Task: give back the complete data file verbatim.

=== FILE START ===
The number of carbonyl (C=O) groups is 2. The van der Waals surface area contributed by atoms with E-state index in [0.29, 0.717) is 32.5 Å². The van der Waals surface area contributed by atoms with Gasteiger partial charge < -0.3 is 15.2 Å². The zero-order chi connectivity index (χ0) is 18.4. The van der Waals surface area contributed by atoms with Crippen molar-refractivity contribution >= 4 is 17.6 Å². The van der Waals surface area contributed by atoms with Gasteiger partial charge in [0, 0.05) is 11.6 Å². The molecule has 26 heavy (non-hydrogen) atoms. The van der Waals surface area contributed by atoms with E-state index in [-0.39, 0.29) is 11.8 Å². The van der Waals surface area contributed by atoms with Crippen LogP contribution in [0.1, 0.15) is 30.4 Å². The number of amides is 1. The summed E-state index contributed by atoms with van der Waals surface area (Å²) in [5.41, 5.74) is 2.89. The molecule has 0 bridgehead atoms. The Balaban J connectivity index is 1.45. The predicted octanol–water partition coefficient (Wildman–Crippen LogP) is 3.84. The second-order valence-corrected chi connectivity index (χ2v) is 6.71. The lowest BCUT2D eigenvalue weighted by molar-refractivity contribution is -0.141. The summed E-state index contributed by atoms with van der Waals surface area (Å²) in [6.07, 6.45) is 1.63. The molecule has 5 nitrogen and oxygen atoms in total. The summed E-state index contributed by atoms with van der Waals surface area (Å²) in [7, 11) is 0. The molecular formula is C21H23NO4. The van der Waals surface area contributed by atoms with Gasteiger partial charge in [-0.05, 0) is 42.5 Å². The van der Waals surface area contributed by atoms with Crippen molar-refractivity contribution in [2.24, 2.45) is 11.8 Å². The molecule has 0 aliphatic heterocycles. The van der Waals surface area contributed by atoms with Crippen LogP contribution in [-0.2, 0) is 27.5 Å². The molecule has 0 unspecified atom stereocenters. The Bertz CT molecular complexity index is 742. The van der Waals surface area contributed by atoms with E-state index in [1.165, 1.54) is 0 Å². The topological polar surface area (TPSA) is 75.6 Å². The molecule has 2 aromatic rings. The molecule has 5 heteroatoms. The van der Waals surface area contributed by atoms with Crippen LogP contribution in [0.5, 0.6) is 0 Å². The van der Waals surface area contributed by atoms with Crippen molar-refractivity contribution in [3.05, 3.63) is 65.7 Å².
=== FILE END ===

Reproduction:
The number of carbonyl (C=O) groups is 2. The van der Waals surface area contributed by atoms with E-state index in [0.29, 0.717) is 32.5 Å². The van der Waals surface area contributed by atoms with Gasteiger partial charge < -0.3 is 15.2 Å². The zero-order chi connectivity index (χ0) is 18.4. The van der Waals surface area contributed by atoms with Crippen molar-refractivity contribution >= 4 is 17.6 Å². The van der Waals surface area contributed by atoms with Gasteiger partial charge in [0, 0.05) is 11.6 Å². The molecule has 26 heavy (non-hydrogen) atoms. The van der Waals surface area contributed by atoms with E-state index in [-0.39, 0.29) is 11.8 Å². The van der Waals surface area contributed by atoms with Crippen LogP contribution in [0.1, 0.15) is 30.4 Å². The number of amides is 1. The summed E-state index contributed by atoms with van der Waals surface area (Å²) in [5.41, 5.74) is 2.89. The molecule has 0 bridgehead atoms. The Balaban J connectivity index is 1.45. The predicted octanol–water partition coefficient (Wildman–Crippen LogP) is 3.84. The second-order valence-corrected chi connectivity index (χ2v) is 6.71. The lowest BCUT2D eigenvalue weighted by molar-refractivity contribution is -0.141. The summed E-state index contributed by atoms with van der Waals surface area (Å²) in [6.07, 6.45) is 1.63. The molecule has 5 nitrogen and oxygen atoms in total. The summed E-state index contributed by atoms with van der Waals surface area (Å²) in [7, 11) is 0. The molecular formula is C21H23NO4. The van der Waals surface area contributed by atoms with Gasteiger partial charge in [-0.05, 0) is 42.5 Å². The van der Waals surface area contributed by atoms with Crippen molar-refractivity contribution in [2.24, 2.45) is 11.8 Å². The molecule has 0 aliphatic heterocycles. The van der Waals surface area contributed by atoms with Crippen LogP contribution in [-0.2, 0) is 27.5 Å². The molecule has 0 unspecified atom stereocenters. The Bertz CT molecular complexity index is 742. The van der Waals surface area contributed by atoms with E-state index in [1.165, 1.54) is 0 Å². The topological polar surface area (TPSA) is 75.6 Å². The molecule has 2 aromatic rings. The molecule has 5 heteroatoms. The van der Waals surface area contributed by atoms with Crippen LogP contribution in [0.5, 0.6) is 0 Å². The van der Waals surface area contributed by atoms with Crippen molar-refractivity contribution in [3.05, 3.63) is 65.7 Å².